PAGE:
What do we have to be thankful for this year? Gardening!

Garden in Cottage District of Buffalo
The gardens of Cindy and Peter Loomis were shared on Open Gardens this summer. Photo by Connie Oswald Stofko

by Connie Oswald Stofko

“During this Covid pandemic, gardening has been our therapy,” said Marie Wysocki of Hamburg. She and her husband Jerry shared their landscape during Open Gardens. “Weeding is very therapeutic for us. I’m usually a calm person, but if I didn’t have this…”

Many gardeners echoed that sentiment this year, and I feel the same way.

We were able to get plants, thanks to the folks at our local garden centers who scrambled to create new systems almost overnight. Suddenly we were making appointments, ordering online, using curbside pickup and happily taking home our new plants.

The Buffalo and Erie County Botanical Gardens moved horticulture classes and even hands-on workshops online so we could continue to learn at home. And with e-tickets and a limited number of people, we have been able to visit in person.

I am grateful that we had a hot summer. Sure, there was a lot of watering to do, but that was one more excuse to get out into the garden. And after a cold and gloomy April and snow in May, I welcomed the sunshine!

I appreciate all the people who organized garden walks and Open Gardens, as well as the people who shared their gardens. It was marvelous to visit beautiful gardens and breathe in that beauty. Thank you for your hard work.

Some folks had to cancel their garden walks this year, and I’m grateful to them, too. What a difficult decision that must have been! There was so much uncertainty and so many factors involved. Some garden walks had vendors to consider, others have tiny yards where people would have been squeezed together, and I’m sure there were other considerations as well. Thank you for making the hard decisions.

There were new things to do this summer as well, such as the videos created by Gardens Buffalo Niagara.

Gardening has helped us in so many ways this year. It added brightness to our lives.

But even in the best of times, we gardeners sometimes focus on the weeds. We forget to look at all the beautiful things in our landscapes.

This Thanksgiving, let’s take a moment to focus on the good things, however small, that we have in our lives.

Happy Thanksgiving.

8 Comments on “What do we have to be thankful for this year? Gardening!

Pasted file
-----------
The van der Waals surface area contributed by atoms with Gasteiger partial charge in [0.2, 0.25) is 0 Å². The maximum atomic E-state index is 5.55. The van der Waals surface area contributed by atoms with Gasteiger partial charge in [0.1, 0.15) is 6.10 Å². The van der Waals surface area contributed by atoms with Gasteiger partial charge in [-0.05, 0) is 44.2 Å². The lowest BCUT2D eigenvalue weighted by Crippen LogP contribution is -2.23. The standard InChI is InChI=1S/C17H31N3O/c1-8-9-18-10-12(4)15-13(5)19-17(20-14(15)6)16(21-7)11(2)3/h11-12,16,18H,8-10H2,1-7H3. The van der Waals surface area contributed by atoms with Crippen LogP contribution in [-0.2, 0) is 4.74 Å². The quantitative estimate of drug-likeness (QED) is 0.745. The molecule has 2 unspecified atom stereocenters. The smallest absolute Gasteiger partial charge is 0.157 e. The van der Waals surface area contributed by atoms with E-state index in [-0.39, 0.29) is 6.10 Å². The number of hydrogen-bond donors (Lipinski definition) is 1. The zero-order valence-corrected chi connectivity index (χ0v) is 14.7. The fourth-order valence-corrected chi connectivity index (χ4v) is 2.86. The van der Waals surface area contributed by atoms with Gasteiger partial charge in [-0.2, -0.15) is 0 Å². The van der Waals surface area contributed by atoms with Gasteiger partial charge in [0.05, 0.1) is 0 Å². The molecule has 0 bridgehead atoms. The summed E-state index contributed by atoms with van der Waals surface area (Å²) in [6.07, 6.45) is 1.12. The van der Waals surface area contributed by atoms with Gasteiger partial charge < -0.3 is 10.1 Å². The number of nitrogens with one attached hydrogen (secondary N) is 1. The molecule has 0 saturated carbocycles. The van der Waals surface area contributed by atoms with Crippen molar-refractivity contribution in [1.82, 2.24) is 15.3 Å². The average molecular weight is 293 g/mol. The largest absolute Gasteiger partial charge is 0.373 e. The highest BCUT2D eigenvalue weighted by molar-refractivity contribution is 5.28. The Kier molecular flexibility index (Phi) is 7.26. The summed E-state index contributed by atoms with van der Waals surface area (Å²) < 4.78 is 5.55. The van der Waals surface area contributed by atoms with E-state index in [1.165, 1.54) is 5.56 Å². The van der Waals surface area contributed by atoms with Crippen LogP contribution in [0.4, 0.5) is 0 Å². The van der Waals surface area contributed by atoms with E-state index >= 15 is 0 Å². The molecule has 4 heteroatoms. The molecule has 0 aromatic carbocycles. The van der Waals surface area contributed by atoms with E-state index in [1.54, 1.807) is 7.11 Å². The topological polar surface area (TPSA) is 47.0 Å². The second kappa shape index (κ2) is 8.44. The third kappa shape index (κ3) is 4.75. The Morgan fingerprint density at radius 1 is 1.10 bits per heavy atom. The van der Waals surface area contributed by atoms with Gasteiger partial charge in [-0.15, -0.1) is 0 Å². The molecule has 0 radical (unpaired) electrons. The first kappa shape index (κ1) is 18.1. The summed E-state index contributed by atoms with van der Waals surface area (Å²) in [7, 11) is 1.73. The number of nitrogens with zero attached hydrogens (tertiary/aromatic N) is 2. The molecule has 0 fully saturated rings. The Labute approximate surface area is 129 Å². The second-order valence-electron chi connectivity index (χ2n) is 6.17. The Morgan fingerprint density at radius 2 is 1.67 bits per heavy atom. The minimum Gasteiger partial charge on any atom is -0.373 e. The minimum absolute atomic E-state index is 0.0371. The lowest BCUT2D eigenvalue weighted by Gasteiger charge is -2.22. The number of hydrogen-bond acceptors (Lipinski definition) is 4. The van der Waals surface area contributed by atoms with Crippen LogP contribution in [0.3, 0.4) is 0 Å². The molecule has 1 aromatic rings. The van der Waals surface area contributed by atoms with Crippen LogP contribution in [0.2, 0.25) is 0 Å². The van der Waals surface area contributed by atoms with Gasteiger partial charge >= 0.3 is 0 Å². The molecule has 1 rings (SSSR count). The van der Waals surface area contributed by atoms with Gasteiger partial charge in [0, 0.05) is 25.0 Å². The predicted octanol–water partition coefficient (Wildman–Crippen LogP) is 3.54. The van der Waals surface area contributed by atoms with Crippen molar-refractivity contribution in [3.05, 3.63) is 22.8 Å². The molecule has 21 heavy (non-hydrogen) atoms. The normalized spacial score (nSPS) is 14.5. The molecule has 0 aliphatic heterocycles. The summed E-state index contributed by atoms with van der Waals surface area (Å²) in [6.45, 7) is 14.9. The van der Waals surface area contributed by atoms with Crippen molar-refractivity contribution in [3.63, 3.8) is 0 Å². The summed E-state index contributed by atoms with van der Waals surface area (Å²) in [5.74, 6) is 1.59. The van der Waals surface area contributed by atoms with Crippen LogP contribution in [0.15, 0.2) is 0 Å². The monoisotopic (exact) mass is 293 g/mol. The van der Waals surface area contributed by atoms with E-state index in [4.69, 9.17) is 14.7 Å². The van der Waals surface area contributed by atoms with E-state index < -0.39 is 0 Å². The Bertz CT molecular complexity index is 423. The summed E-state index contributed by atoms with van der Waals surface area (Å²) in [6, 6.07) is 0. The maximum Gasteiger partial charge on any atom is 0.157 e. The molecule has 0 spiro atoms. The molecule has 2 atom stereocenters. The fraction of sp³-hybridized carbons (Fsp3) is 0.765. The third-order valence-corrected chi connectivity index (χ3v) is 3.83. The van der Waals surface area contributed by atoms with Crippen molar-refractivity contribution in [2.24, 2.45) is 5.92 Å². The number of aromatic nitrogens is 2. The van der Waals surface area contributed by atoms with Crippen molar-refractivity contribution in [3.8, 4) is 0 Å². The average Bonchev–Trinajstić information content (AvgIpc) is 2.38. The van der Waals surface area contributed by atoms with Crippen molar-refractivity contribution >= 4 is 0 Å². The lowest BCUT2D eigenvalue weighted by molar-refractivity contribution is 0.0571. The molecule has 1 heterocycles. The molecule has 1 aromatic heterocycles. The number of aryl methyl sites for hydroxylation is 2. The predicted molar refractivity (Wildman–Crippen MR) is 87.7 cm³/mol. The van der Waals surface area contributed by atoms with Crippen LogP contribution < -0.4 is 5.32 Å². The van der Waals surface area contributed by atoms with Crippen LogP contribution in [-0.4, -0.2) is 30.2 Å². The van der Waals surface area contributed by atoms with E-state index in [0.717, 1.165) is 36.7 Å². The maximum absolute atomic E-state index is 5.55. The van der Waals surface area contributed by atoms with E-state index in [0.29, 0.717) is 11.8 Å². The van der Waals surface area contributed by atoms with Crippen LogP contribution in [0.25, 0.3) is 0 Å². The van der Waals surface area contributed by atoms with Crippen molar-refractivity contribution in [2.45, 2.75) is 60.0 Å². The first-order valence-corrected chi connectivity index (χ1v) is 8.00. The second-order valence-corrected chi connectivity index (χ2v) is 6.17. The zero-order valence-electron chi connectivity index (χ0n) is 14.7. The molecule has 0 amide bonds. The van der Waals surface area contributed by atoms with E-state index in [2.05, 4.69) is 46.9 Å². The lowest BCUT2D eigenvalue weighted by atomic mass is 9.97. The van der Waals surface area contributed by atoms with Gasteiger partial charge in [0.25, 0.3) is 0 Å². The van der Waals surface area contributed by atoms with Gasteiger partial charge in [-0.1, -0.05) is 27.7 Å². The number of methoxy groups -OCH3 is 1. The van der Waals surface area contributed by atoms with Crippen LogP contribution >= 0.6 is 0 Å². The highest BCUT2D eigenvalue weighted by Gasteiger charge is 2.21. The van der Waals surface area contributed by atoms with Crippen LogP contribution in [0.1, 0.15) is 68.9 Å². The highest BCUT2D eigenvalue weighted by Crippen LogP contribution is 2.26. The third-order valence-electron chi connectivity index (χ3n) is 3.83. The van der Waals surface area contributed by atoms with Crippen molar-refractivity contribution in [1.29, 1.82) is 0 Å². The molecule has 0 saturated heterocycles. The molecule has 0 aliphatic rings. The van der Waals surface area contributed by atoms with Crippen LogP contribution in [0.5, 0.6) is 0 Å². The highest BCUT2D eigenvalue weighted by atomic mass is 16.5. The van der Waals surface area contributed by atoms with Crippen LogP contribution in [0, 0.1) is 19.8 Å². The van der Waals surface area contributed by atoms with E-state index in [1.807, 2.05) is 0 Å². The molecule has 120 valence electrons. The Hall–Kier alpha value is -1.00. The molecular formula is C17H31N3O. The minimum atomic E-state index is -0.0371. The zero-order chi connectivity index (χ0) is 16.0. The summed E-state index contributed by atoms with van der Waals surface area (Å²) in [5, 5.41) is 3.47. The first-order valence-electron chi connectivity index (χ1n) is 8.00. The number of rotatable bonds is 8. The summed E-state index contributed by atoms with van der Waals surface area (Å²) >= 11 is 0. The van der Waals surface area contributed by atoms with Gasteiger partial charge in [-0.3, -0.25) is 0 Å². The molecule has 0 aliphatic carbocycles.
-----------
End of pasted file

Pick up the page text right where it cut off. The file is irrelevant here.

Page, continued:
1. I am thankful that because I was home I had time to develop my hell strip.
    Thank you for the wonderful articles.

  2. Thank you for this wonderful and uplifting article. We all can take comfort from nature. Nature teaches us that life will go on.

  3. Hi Han Duong, if the spot where you want to plant tomatoes is full of tree roots, there are a few other things you might try. Find a different spot where you don’t have tree roots. Or build a raised bed over the tree roots. Or plant your tomatoes in containers. I’ve gotten good yields planting tomatoes in pots. See more here on planting vegetables in containers. I don’t write poetry, but I have occasionally shared inspirational quotes. I’ll consider doing more of that. Thanks for the kind words!

  4. Dear Buffalo-Niagara Staff,
    I am so grateful for being able to do more gardening this year. Even though I did not get as many tomatoes as I had hoped but I have learned a little more about the soil in my back yard. So it turned out that the root system of ash trees or other tall, skinny trees that just grew without my planting overtook the soil in the section where I planted my tomatoes. So in September and October I sat down and worked by hand to remove all these roots and to save the soil. It was quite an undertaking project. So I gave it all my might, if next year, nothing can grow then I did try my best. If you have any poems about gardening , I will be happy to read it. Thank you Connie for writing the post.
    Happy Thanksgiving and stay safe!

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